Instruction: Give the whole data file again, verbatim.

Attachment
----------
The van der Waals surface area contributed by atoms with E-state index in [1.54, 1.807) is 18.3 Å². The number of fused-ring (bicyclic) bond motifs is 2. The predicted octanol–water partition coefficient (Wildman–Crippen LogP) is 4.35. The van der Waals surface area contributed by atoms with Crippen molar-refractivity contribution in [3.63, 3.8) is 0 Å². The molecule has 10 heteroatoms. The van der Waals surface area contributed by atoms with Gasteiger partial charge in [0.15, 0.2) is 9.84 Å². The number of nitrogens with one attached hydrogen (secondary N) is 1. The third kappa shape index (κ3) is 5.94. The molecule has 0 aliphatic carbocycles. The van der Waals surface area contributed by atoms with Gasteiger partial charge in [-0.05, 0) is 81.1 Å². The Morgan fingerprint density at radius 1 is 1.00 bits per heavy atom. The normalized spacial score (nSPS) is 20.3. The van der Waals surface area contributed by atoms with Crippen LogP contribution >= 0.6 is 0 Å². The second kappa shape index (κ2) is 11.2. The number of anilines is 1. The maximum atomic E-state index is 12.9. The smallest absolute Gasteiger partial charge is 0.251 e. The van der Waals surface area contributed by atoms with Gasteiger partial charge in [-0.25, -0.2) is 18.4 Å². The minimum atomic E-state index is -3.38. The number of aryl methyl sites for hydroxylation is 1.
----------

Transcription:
The van der Waals surface area contributed by atoms with E-state index in [1.54, 1.807) is 18.3 Å². The number of fused-ring (bicyclic) bond motifs is 2. The predicted octanol–water partition coefficient (Wildman–Crippen LogP) is 4.35. The van der Waals surface area contributed by atoms with Crippen molar-refractivity contribution in [3.63, 3.8) is 0 Å². The molecule has 10 heteroatoms. The van der Waals surface area contributed by atoms with Gasteiger partial charge in [0.15, 0.2) is 9.84 Å². The number of nitrogens with one attached hydrogen (secondary N) is 1. The third kappa shape index (κ3) is 5.94. The molecule has 0 aliphatic carbocycles. The van der Waals surface area contributed by atoms with Gasteiger partial charge in [-0.05, 0) is 81.1 Å². The Morgan fingerprint density at radius 1 is 1.00 bits per heavy atom. The normalized spacial score (nSPS) is 20.3. The van der Waals surface area contributed by atoms with Crippen LogP contribution >= 0.6 is 0 Å². The second kappa shape index (κ2) is 11.2. The number of anilines is 1. The maximum atomic E-state index is 12.9. The smallest absolute Gasteiger partial charge is 0.251 e. The van der Waals surface area contributed by atoms with Gasteiger partial charge in [-0.25, -0.2) is 18.4 Å². The minimum atomic E-state index is -3.38. The number of aryl methyl sites for hydroxylation is 1.